How did that affect the new album?

For me, I was excited about it. I mean, I wanted to go home first for a little while after touring for 16, 18 months. And we did. We took a little break but kept a window open, kept the momentum going. We were already fired up. We knew we wanted to write a fuckin’ heavier record, so I was really excited about that.

With the music getting heavier and darker, was the vibe in the studio any different than usual?

No. I think we just knew what we wanted to do. The first song I brought to the table was “War in Me,” and I was like, “Here it is.” And that kind of set the tone. Once we got that away, we were all like, “OK, I guess this is how it’s gonna go.”

The album title, “Band of Brothers,” that’s kind of been the mindset of the band from the beginning, right?

It really is. We’ve always considered ourselves the underdogs, because when groups like us form, there’s a lot of bands that have these little project bands—but that’s all they are. We wanted to make this our band. I think a lot of people were looking at us like this project band. So it was kind of like our thing of being the underdogs, fighting through, having adversity, going forward, battling with record labels that don’t believe in rock ‘n’ roll anymore. That’s why we’re not with Epic anymore. They don’t believe in rock ‘n’ roll. They’re more interested in selling dead Michael Jackson records. So it just felt appropriate.

You worked with a different producer this time.

Sorta kinda. He was kind of like more of an engineer. We were gonna work with Sterling (Winfield), but we would’ve had to wait about six months because he had another project. Chad and Greg worked with Jeremy (Parker) with Mudvayne. I like Jeremy’s work. He did the last Slipknot record, Godsmack, Evanescence. It was his technical skills that I was really interested in—his ear and engineering. He’s very quick, and that’s kind of how I like to work in the studio. I don’t like fucking around. Just get in there and do it and hash it out. I don’t want to overanalyze stuff. Sometimes you’ve just gotta keep that rawness. But yeah, he brought that, a fresh set of ears, good direction. I think it fired us up.

Switching gears, the big thing everybody is talking about—


Yeah. What are your thoughts on that?

I think it’s a really bad situation all the way around the block. I think he’s being made a scapegoat in this post-Dime era. I was one of those kids who used to jump on Slayer stages when I was rocking out. Now, ever since what happened to Dime, you don’t know what people’s intentions are. I’ve had shows where drunks are running up, they have that glare in their eyes, and you don’t know. I think with him, it’s really a sad situation. Of course, you feel really bad for the kid who died. There’s so many holes in it, though. The fact that they posted his bond and then they rejected it, and now they raised it, and they have the right to refuse that and contest it. It just seems somebody’s trying to make some money out of it and/or make an example of him. It puts a knot in my stomach, man, because the guy has a family. He’s the nicest dude. Gentle. He’s a wild guy like we all are when we’re doing our after-show stuff. But I’ve been onstage with him, watched him, and he’s just all about the crowd. He doesn’t have a malicious bone. He wouldn’t intentionally hurt somebody.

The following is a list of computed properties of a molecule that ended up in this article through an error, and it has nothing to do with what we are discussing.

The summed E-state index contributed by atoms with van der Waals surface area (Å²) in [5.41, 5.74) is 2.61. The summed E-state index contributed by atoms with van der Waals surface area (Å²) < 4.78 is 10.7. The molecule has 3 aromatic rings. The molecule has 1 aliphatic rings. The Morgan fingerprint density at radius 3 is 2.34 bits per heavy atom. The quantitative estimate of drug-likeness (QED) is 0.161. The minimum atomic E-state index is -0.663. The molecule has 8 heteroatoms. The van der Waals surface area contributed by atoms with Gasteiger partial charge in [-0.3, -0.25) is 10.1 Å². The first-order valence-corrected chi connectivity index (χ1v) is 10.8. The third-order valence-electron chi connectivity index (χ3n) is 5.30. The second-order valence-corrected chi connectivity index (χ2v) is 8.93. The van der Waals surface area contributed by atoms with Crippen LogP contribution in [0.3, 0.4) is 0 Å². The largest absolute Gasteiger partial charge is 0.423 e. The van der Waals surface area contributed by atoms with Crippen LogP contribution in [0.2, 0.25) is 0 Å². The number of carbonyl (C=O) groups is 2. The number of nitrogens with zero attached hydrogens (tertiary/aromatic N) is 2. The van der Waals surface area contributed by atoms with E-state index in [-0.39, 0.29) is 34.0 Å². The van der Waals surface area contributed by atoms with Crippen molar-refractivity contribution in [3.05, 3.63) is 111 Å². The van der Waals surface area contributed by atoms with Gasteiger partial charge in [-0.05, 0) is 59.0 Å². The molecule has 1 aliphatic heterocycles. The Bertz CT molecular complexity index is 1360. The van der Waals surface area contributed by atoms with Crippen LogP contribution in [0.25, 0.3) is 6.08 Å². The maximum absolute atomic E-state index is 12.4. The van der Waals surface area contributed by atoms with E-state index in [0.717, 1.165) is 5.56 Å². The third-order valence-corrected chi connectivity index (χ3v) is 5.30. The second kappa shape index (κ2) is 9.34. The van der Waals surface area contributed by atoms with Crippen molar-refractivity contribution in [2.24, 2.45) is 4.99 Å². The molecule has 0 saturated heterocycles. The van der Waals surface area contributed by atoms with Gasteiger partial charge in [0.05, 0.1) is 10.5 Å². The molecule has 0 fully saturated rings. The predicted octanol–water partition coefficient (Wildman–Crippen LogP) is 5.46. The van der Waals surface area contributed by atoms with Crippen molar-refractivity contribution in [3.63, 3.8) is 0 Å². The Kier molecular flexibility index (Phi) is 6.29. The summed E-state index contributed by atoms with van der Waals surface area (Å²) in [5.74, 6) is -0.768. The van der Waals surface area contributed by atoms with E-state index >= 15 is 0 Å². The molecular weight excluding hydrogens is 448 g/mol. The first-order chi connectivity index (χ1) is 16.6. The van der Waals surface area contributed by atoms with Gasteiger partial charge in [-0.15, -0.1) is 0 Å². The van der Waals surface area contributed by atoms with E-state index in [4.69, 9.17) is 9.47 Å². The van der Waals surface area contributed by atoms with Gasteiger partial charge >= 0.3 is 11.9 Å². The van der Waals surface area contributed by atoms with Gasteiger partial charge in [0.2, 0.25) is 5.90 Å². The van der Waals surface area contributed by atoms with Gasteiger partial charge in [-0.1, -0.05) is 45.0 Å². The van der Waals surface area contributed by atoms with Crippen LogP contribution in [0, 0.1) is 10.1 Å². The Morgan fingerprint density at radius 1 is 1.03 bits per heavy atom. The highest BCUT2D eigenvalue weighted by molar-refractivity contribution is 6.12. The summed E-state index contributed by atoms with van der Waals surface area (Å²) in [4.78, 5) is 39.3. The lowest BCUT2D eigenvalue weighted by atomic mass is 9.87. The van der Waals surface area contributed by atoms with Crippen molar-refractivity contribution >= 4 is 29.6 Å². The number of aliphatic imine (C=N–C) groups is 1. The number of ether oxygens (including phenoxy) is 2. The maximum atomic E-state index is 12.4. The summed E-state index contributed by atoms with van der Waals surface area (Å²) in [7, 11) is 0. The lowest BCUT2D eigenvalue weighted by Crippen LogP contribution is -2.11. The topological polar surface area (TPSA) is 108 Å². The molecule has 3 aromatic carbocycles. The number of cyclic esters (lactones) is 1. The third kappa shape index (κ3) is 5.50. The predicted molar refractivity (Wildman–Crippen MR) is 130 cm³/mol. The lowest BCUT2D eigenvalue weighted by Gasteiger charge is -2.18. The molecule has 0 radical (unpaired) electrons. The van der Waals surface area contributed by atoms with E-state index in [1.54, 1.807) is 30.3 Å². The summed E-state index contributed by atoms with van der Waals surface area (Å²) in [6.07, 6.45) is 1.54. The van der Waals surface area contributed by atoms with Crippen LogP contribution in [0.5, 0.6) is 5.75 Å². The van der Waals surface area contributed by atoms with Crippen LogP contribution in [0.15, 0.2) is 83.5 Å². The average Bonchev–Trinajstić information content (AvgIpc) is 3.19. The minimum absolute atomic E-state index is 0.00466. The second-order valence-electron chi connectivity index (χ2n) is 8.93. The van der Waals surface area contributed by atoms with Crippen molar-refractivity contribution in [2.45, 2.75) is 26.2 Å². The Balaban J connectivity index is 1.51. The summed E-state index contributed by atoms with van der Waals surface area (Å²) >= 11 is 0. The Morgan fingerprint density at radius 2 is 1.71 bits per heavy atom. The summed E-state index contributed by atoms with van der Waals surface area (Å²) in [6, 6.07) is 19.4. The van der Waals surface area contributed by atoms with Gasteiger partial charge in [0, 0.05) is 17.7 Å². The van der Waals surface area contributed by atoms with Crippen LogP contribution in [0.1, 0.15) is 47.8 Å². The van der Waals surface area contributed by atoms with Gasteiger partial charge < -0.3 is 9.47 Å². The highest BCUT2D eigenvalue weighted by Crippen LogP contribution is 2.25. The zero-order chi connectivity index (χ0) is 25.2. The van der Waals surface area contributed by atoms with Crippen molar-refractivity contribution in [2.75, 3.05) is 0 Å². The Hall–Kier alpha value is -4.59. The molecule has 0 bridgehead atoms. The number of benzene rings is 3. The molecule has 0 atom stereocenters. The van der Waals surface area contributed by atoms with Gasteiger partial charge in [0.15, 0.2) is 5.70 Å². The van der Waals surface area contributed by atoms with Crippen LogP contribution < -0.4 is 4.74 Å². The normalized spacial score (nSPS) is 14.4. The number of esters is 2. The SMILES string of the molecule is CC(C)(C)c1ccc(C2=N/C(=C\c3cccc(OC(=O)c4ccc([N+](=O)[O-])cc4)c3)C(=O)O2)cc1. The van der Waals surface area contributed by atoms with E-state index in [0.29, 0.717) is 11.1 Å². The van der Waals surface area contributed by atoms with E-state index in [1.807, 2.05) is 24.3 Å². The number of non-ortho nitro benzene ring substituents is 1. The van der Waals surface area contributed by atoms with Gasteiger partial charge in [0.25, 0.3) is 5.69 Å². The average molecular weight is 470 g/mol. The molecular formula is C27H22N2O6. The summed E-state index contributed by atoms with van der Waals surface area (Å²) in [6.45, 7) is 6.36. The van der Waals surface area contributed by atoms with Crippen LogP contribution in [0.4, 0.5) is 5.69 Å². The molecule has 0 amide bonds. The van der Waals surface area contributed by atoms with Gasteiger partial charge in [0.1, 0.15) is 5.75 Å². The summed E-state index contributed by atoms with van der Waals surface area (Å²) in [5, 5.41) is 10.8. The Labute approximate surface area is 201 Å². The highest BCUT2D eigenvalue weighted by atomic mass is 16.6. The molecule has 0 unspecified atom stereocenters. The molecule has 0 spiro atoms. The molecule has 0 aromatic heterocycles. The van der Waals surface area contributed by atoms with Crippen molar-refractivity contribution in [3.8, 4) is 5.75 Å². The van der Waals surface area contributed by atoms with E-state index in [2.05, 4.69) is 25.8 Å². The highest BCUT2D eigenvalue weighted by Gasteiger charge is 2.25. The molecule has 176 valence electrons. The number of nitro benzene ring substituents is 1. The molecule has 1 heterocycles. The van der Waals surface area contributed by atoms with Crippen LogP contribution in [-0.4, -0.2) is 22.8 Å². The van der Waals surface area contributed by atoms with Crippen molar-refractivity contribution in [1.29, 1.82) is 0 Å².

And if that video that’s online, if that’s it, then I don’t understand at all.

I don’t know, man. And then there’s like a couple of his friends who were witnesses and they’re saying something else. You can clearly see in that video that there was no maliciousness there.

He barely even touched him.

He was singing while it was happening. Barely touched him—exactly. And plus, it just weirds me out, the fact that it was two years ago and nobody has contacted our embassy or tried to contact him or their management to say, “Hey, a kid died.” Despite what the extradition laws are—I don’t know—but for me, if it was my kid, despite whether he will ever get tried for it, I would still try to reach out and say, “Look, this is what happened at your show.” It’s just weird, dude. And I feel bad. It’s just a shitty situation, and I really want him to get home.

Well, as we said, this is the last show of this tour. What’s next for Hellyeah?

We have another week. We’re gonna do a bunch of shows through Texas, and then we’re gonna take a little time off, man. We’ve been going hard since February. We’ve had a couple options, but I don’t like touring just for the sake of it. It really has to be a cool tour and mean something, and a couple of the things that they offered us, we weren’t really interested in. I know it’s weird because we just released a record, but we need to wait for the right thing to come. We’ve got some stuff lined up; we just obviously can’t talk about it till it’s set in stone.